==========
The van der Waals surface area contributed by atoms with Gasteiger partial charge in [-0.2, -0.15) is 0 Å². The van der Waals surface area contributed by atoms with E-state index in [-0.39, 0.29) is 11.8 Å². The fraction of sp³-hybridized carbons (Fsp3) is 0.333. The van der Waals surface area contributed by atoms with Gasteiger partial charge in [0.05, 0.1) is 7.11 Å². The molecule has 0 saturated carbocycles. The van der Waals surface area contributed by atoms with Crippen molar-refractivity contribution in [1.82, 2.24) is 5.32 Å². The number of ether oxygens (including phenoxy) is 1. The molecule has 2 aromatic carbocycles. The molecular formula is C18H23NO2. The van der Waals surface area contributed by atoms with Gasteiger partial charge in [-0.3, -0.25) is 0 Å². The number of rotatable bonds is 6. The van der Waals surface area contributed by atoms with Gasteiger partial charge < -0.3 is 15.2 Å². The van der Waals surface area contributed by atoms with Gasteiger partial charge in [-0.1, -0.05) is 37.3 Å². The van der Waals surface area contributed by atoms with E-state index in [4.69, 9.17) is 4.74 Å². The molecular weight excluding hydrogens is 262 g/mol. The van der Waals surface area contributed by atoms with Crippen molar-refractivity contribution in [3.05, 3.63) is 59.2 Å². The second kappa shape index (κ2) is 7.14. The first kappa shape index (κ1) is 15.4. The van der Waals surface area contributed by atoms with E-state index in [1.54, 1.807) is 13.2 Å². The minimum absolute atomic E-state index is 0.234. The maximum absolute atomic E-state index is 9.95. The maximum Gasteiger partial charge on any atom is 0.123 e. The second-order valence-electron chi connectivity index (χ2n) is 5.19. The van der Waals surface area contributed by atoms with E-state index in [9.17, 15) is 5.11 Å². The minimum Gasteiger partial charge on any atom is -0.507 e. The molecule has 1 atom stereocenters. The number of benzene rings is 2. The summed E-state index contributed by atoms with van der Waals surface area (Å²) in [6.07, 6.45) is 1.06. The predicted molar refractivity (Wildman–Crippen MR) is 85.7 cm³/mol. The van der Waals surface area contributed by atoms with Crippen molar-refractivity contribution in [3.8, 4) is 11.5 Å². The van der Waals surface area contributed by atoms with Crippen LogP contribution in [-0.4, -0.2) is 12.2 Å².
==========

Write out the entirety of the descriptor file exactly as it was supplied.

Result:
The van der Waals surface area contributed by atoms with Gasteiger partial charge in [-0.2, -0.15) is 0 Å². The van der Waals surface area contributed by atoms with E-state index in [-0.39, 0.29) is 11.8 Å². The fraction of sp³-hybridized carbons (Fsp3) is 0.333. The van der Waals surface area contributed by atoms with Gasteiger partial charge in [0.05, 0.1) is 7.11 Å². The molecule has 0 saturated carbocycles. The van der Waals surface area contributed by atoms with Crippen molar-refractivity contribution in [1.82, 2.24) is 5.32 Å². The number of ether oxygens (including phenoxy) is 1. The molecule has 2 aromatic carbocycles. The molecular formula is C18H23NO2. The van der Waals surface area contributed by atoms with Gasteiger partial charge in [-0.3, -0.25) is 0 Å². The number of rotatable bonds is 6. The van der Waals surface area contributed by atoms with Gasteiger partial charge < -0.3 is 15.2 Å². The van der Waals surface area contributed by atoms with Gasteiger partial charge in [-0.1, -0.05) is 37.3 Å². The van der Waals surface area contributed by atoms with E-state index in [4.69, 9.17) is 4.74 Å². The molecular weight excluding hydrogens is 262 g/mol. The van der Waals surface area contributed by atoms with Crippen molar-refractivity contribution in [3.05, 3.63) is 59.2 Å². The second kappa shape index (κ2) is 7.14. The first kappa shape index (κ1) is 15.4. The van der Waals surface area contributed by atoms with E-state index in [1.54, 1.807) is 13.2 Å². The minimum absolute atomic E-state index is 0.234. The maximum absolute atomic E-state index is 9.95. The maximum Gasteiger partial charge on any atom is 0.123 e. The second-order valence-electron chi connectivity index (χ2n) is 5.19. The van der Waals surface area contributed by atoms with E-state index in [9.17, 15) is 5.11 Å². The minimum Gasteiger partial charge on any atom is -0.507 e. The molecule has 1 atom stereocenters. The number of benzene rings is 2. The summed E-state index contributed by atoms with van der Waals surface area (Å²) in [6.07, 6.45) is 1.06. The predicted molar refractivity (Wildman–Crippen MR) is 85.7 cm³/mol. The van der Waals surface area contributed by atoms with Crippen molar-refractivity contribution in [3.8, 4) is 11.5 Å². The van der Waals surface area contributed by atoms with Crippen LogP contribution in [-0.4, -0.2) is 12.2 Å².